Creatine is not the panacea that everyone has been selling it to be. It has been sold as the "end all" for over 10 years now. Why have I not seen a 200 pound male increase his lean body weight to 300 pounds? Why does everyone that I know that takes creatine not look like Arnold by now? Why do most people want to think that they can change their genetic make-up through lifting and supplements? Why do most people not want to recognize genetic limitations within the body such as the afore mentioned myostatin? What makes most people think that stuffing food and supplements down their throat is going to make them "super healthy", "super strong" and "super large"? I think it is because most people are evading reality by not acknowledging their genetic make-up and nature. Realize that there are so many things at this time that are beyond your control within your body and the growth process. One should get what they can from exercise, which I think is an enhanced body so that one can enhance their life. Once this is done realize that one cannot do anything else and get out of the gym and enjoy your enhanced body and your life.

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First of all, thank-you for your reply Ray; it was very nice to learn some of that information, especially to now know that I don't have to eat like a monk to be healthy :)

So would I be accurate if I said to be healthy it doesn't depend on what you eat as much as one (myself in this example) would expect, but more how and when you eat it?

"Studies done in the 60's and 70's with rats that were on a starvation diet and stimulated through intense exercise still gained muscle mass. If properly stimulated the body will grow at least within your genetic capacity. One can gain muscle and lose fat at the same time."

I was very pleased to read this as well :)

I do have one particular follow up question: was that a typo, or does your body only really require an extra 16 calories to add on a pound of muscle?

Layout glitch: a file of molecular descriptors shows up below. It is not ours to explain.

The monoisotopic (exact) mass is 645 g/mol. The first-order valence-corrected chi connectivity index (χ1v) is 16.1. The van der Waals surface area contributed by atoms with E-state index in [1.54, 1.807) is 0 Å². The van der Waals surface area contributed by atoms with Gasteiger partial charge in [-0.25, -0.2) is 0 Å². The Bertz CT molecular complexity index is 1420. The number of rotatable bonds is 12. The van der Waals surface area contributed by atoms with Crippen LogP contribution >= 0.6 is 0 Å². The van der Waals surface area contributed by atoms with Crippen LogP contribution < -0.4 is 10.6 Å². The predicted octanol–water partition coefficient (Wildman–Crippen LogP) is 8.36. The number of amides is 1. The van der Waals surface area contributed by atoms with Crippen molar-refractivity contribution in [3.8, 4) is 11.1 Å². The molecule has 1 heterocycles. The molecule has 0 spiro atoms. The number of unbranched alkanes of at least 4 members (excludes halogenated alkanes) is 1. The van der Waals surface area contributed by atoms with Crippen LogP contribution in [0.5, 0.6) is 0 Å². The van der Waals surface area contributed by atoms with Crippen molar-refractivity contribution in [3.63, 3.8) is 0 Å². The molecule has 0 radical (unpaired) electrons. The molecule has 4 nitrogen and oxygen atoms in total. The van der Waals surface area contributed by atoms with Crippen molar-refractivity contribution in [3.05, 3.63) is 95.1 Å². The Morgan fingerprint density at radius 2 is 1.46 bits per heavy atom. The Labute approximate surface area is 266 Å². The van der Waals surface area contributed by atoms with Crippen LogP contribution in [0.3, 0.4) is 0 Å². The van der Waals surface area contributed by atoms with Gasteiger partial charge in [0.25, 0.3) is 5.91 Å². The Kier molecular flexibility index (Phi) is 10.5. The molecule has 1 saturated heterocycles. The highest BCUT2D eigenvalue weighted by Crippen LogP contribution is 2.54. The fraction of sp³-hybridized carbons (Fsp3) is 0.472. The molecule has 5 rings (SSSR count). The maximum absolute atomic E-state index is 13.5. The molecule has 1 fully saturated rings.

I don't ask because I distrust you or your sources but because 16 was A LOT lower than I expected. I was under the impression that to add muscle mass one has to eat a significantly larger volume of food.

In regards to intensity: What amazed me when I read Mike Mentzer's book, was that the actual percentage of muscle fibers in a given muscle used in a workout depends on the intensity: lifting a light weight (low intensity) does not lightly employ all of your muscles; instead, only a small percentage of your muscle is actually contracting. When you lift a heavy weight (higher intensity) a higher percentage of your muscle fibers are actively contracting and being worked. Therefore, if you never do high-intensity workouts, your only developing part of your muscle, not all; you are negating a significant amount of your potential.

As to free weights vs. machines: I strongly prefer free weights, mainly just because of the extra work-load they place on your forearms and grip strength. I don't mean strictly in terms of raw gripping power, but more in terms of just prolonged stress. I want my hands conditioned to this so that in sport jiu-jitsu tournaments my grip will not wear out on me (I have a close friend that after a match was so weak he was literally unable to hold a water-bottle in his hand; a sport jiu-jitsu match destroys your forearms).

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Do not make the mistake of thinking that duration and frequency take the place of intensity, they do not.  Intensity is the principal of principles and it sets the other two principles which are duration and frequency.

I don't disagree with you. What I attempt to accomplish is to the most intense workout that is safe to do alone - if I worked with a spotter, I'd do higher weights. Because, without a spotter, it isn't safe to lift weights quite as heavy, you have to work out a little longer to reach failure.

Why use free-weights when some exercise equipment such as Nautilus is more beneficial than free-weights.

There are a few exercises which I use a machine for (like leg presses), but have you been to a public gym lately? Trying to get a machine is an ordeal in itself! Most people stick to the machines because it's easier to figure out what to do; it's actually irritating to watch the people you are waiting behind, because they will either turn the resistance machine into a cardio machine by doing low-intensity circuit training, or they'll take a 5 minute break between each set while they read the paper.

Besides that, free weights are kind of fun. They have that macho appeal, althought that isn't really relevant in the context of planning an effective workout. :)